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New Stone Fruit Breeder at WSU Prosser Center

Nnadozie Oraguzie.
Nnadozie Oraguzie. Click image for a larger version.

PROSSER, Wash. – Nnadozie Oraguzie, a senior scientist at New Zealand’s state-owned horticulture research institution, has assumed duties as stone fruit breeder-geneticist at the Washington State University Prosser Irrigated Agriculture Research and Extension Center. He will focus on development of new sweet cherry varieties suited for production in the Pacific Northwest.

“Dr. Oraguzie has an international reputation in his field of association genetics,” said Rick Knowles, professor and interim chair of WSU’s horticulture and landscape architecture department. “We were lucky to get him.”

“I’ve already met with some of the growers,” said Oraguzie, who started May 1. “I’m really looking forward to working with them to position them to lead the world in sweet cherries.”

Before coming to WSU, Oraguzie held several research positions at The Horticulture and Food Research Institute of New Zealand, Limited, a commercially focused government research institute, including senior scientist in the Pipfruit Breeding Consortium, manager of the Hawkes Bay Research Center Molecular biology laboratory and Pipfruit Genetics laboratory and manager-curator of the Pipfruit gene bank collection.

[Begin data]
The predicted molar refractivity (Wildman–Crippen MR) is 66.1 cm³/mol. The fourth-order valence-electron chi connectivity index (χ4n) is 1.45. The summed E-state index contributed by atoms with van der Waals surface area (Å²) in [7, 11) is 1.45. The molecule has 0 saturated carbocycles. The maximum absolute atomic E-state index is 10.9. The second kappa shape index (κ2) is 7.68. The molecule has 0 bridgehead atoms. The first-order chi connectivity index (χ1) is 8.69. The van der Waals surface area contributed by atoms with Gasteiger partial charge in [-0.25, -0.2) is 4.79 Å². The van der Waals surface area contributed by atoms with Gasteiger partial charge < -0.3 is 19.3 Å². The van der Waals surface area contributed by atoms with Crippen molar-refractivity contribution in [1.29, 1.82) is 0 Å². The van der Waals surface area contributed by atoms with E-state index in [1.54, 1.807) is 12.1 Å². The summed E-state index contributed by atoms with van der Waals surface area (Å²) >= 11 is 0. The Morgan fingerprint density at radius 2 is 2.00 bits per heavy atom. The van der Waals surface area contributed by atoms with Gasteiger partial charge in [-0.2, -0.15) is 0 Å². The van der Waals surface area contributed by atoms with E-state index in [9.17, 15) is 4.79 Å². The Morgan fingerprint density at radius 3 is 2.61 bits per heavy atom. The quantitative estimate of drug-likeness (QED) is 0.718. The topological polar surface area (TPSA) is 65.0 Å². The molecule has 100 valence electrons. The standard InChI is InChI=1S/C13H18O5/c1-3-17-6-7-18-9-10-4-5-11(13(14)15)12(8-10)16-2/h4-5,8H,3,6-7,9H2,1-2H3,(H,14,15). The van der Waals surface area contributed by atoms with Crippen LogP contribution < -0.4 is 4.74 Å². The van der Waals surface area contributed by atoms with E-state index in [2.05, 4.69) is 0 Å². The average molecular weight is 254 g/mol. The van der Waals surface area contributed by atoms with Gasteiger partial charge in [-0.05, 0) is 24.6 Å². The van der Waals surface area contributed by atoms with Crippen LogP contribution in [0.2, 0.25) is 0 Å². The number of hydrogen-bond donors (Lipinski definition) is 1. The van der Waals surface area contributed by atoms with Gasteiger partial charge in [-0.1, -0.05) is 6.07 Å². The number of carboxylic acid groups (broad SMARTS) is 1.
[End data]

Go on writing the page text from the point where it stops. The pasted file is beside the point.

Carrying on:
In 2001, he studied fruit-ripening genes and their relationship to storage ability at the National Institute of Fruit Tree Science in Morioka under the auspices of a fellowship from the Japan Society for Promotion of Science. He received another fellowship from the Japan society in 2006 to map texture genes in apple.

At WSU, Oraguzie’s program will include the development and implementation of new genetic and genomic research tools that will assist in the creation of new varieties and maintenance and evaluation of existing stone fruit germplasm at Prosser.

Genomics is the study of the entire genome of an organism.

Oraguzie’s research will complement other breeding, genetics and genomics programs in the horticulture department that focus on apple, raspberry and strawberry, according to Knowles.

Oraguzie, a native of Nigeria, holds a doctorate in plant breeding and genetics from Lincoln University, New Zealand; a master’s of science degree in plant breeding and genetics from the University of Ibadan, Nigeria; and a bachelor’s of science in botany from the University of Jos, Nigeria.

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